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About Writing Right: The Blog


A strange yet interesting question came up on a forum the other day. Someone wanted to know if people would still be reading books in the future and, if not, should he consider finding a new "passion." A number of people jumped in, some prematurely and others with off-track responses. Of course, my literary kiddies and kiddiettes, I know the answer to that question. And, I didn't hesitate jumping in with it. Here's what I told the petitioner.

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Well, unfortunately, the Queen of Wrong careened off-track with her answer, again. You didn't ask if you could earn a living as an author. You asked if people will still be reading books in the future. Similarly, you never even implied that you want to become a professional, full-time author. Nor did you mention an author of what. Books? Magazine and newspaper articles? Short stories? Technical reports? Novels? You indicated none of the above. To assume that you want to do so isn't at all a given, so Queenie has taken another major step off the tracks. Let's see if we can't answer the question you actually asked and not worry about someone else's shoot-from-the-lip interpretation of what you asked.


The answer to your question is, quite simply, yes. If you have a dream of becoming an author, by all means pursue it. People will still be reading books throughout your lifetime. They will, that is, unless our educational system becomes so corrupted by the political machinations entrenching the Teachers Union that the politburo decides in its infinite wisdom that reading is just too damned laborious and tiresome to teach anymore. In that case, reading teachers will probably be converted into experts on the automated conversion of text to speech. Then, students will only have to push a button and sit back to "read" whatever they want.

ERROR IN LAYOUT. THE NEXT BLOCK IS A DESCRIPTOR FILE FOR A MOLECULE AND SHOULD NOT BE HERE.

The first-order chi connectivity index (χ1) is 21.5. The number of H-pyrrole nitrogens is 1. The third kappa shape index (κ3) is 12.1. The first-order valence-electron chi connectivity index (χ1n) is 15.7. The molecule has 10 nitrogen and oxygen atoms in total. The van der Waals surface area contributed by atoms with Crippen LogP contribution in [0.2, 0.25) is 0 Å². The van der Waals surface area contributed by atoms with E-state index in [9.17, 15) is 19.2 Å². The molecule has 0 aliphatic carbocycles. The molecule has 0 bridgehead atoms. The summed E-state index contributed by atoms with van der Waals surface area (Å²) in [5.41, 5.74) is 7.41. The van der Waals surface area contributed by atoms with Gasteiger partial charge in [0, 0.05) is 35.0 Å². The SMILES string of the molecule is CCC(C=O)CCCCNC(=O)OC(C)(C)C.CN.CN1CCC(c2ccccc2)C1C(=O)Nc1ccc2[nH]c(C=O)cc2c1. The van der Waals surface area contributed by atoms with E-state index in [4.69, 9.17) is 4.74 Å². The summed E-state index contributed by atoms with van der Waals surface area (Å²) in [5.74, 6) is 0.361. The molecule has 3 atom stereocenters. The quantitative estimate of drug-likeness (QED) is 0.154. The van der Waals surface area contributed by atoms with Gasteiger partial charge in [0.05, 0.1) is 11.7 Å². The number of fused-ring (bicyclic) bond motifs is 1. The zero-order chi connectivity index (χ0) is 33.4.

Barring that possibility, reading is likely to be around forever simply because people like to read. They like looking things up and learning, and they enjoy immersing themselves in strange new worlds that can be accessed only, so far at least, through reading.


There's another less obvious element to your question, though, that Queenie also missed. That's not knowing just how strongly embedded a desire to write you harbor. Some people can take writing or leave it. Others feel so passionately about identifying with the world of writing that they couldn't stop their wordsmithing to save their souls. The implied meaning in the question you asked is that you can take writing or leave it—pursue writing as your "dream" or drop it and find a new passion.


If that's the case, I suggest that, instead of worrying about whether or not books will still be around ten or twenty years from now, you should question what a dream is and whether or not you actually yearn to be a writer. If not, you're talking about writing as a hobby or a pastime to pursue when you have nothing else to do. That's not necessarily a "bad" thing, but I'm not sure it's enough to see an author through all the hard times he'll encounter along the rocky road to success.


Whatever that word means.


Writing for some people is hard work. For others, it's a pleasant diversion. Still others see it as a necessity to communicating effectively. A select few feel it as an all-consuming passion, a fire burning deep down inside their bellies. How you look at it will tell whether or not you should pursue writing or invest your time more effectively in something else. Knowing that could help shape your entire future.


Smoke if you've got 'em.

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D. J. Herda is author of the new series of writing advice, About Writing Right, available in eBook, paperback, and hardcover formats at Amazon and at fine booksellers everywhere. You can check out his weekly column, "The Author-Ethicist," at Substack.com.

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